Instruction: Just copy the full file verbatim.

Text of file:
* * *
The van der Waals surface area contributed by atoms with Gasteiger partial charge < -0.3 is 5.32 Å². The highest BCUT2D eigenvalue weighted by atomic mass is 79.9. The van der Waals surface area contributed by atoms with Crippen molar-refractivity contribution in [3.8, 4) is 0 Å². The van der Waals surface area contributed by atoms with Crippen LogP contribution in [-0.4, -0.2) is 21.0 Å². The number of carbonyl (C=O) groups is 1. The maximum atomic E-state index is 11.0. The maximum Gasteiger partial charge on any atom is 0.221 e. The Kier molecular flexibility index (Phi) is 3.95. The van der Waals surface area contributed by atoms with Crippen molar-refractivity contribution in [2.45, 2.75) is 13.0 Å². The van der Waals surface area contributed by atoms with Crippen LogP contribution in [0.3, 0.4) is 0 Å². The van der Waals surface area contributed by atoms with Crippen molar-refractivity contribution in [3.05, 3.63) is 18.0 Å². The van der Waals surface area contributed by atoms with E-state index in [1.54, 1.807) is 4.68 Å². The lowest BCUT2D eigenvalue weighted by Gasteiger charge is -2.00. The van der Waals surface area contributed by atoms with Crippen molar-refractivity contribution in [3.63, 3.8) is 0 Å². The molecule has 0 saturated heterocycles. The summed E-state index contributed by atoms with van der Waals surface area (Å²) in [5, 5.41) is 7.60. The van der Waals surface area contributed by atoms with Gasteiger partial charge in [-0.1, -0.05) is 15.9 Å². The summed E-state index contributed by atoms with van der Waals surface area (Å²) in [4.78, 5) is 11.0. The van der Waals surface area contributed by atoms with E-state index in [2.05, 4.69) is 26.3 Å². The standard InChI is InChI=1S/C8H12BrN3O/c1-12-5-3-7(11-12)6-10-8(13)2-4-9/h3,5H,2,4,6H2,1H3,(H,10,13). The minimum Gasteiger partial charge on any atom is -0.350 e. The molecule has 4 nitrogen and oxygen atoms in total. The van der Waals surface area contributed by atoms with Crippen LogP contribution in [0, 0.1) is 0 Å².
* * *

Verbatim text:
The van der Waals surface area contributed by atoms with Gasteiger partial charge < -0.3 is 5.32 Å². The highest BCUT2D eigenvalue weighted by atomic mass is 79.9. The van der Waals surface area contributed by atoms with Crippen molar-refractivity contribution in [3.8, 4) is 0 Å². The van der Waals surface area contributed by atoms with Crippen LogP contribution in [-0.4, -0.2) is 21.0 Å². The number of carbonyl (C=O) groups is 1. The maximum atomic E-state index is 11.0. The maximum Gasteiger partial charge on any atom is 0.221 e. The Kier molecular flexibility index (Phi) is 3.95. The van der Waals surface area contributed by atoms with Crippen molar-refractivity contribution in [2.45, 2.75) is 13.0 Å². The van der Waals surface area contributed by atoms with Crippen LogP contribution in [0.3, 0.4) is 0 Å². The van der Waals surface area contributed by atoms with Crippen molar-refractivity contribution in [3.05, 3.63) is 18.0 Å². The van der Waals surface area contributed by atoms with E-state index in [1.54, 1.807) is 4.68 Å². The lowest BCUT2D eigenvalue weighted by Gasteiger charge is -2.00. The van der Waals surface area contributed by atoms with Crippen molar-refractivity contribution in [3.63, 3.8) is 0 Å². The molecule has 0 saturated heterocycles. The summed E-state index contributed by atoms with van der Waals surface area (Å²) in [5, 5.41) is 7.60. The van der Waals surface area contributed by atoms with Gasteiger partial charge in [-0.1, -0.05) is 15.9 Å². The summed E-state index contributed by atoms with van der Waals surface area (Å²) in [4.78, 5) is 11.0. The van der Waals surface area contributed by atoms with E-state index in [2.05, 4.69) is 26.3 Å². The standard InChI is InChI=1S/C8H12BrN3O/c1-12-5-3-7(11-12)6-10-8(13)2-4-9/h3,5H,2,4,6H2,1H3,(H,10,13). The minimum Gasteiger partial charge on any atom is -0.350 e. The molecule has 4 nitrogen and oxygen atoms in total. The van der Waals surface area contributed by atoms with Crippen LogP contribution in [0, 0.1) is 0 Å².